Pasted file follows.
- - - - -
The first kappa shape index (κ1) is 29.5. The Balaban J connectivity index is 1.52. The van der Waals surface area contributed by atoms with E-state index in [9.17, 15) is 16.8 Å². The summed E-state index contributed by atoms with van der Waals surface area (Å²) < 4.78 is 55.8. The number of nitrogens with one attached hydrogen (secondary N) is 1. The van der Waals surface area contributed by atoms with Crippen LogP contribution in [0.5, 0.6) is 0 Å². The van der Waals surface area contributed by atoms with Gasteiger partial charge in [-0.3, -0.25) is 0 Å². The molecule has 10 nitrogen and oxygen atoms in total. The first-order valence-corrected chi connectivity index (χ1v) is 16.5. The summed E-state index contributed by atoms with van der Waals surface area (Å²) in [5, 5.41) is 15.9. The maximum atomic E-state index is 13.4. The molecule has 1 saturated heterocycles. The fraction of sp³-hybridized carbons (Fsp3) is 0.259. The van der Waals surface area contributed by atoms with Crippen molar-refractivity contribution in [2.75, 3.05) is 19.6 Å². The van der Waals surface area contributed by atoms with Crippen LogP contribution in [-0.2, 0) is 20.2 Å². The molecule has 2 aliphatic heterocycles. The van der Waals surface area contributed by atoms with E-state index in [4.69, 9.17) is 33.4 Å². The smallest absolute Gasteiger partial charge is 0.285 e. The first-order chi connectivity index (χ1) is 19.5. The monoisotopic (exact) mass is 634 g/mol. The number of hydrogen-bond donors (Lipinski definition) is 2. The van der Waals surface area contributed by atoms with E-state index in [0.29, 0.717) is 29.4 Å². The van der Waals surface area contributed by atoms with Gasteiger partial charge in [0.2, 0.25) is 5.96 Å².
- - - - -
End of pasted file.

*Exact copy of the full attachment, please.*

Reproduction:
The first kappa shape index (κ1) is 29.5. The Balaban J connectivity index is 1.52. The van der Waals surface area contributed by atoms with E-state index in [9.17, 15) is 16.8 Å². The summed E-state index contributed by atoms with van der Waals surface area (Å²) < 4.78 is 55.8. The number of nitrogens with one attached hydrogen (secondary N) is 1. The van der Waals surface area contributed by atoms with Crippen LogP contribution in [0.5, 0.6) is 0 Å². The van der Waals surface area contributed by atoms with Gasteiger partial charge in [-0.3, -0.25) is 0 Å². The molecule has 10 nitrogen and oxygen atoms in total. The first-order valence-corrected chi connectivity index (χ1v) is 16.5. The summed E-state index contributed by atoms with van der Waals surface area (Å²) in [5, 5.41) is 15.9. The maximum atomic E-state index is 13.4. The molecule has 1 saturated heterocycles. The fraction of sp³-hybridized carbons (Fsp3) is 0.259. The van der Waals surface area contributed by atoms with Crippen molar-refractivity contribution in [2.75, 3.05) is 19.6 Å². The van der Waals surface area contributed by atoms with Crippen LogP contribution in [-0.2, 0) is 20.2 Å². The molecule has 2 aliphatic heterocycles. The van der Waals surface area contributed by atoms with E-state index in [4.69, 9.17) is 33.4 Å². The smallest absolute Gasteiger partial charge is 0.285 e. The first-order chi connectivity index (χ1) is 19.5. The monoisotopic (exact) mass is 634 g/mol. The number of hydrogen-bond donors (Lipinski definition) is 2. The van der Waals surface area contributed by atoms with E-state index in [0.29, 0.717) is 29.4 Å². The van der Waals surface area contributed by atoms with Gasteiger partial charge in [0.2, 0.25) is 5.96 Å².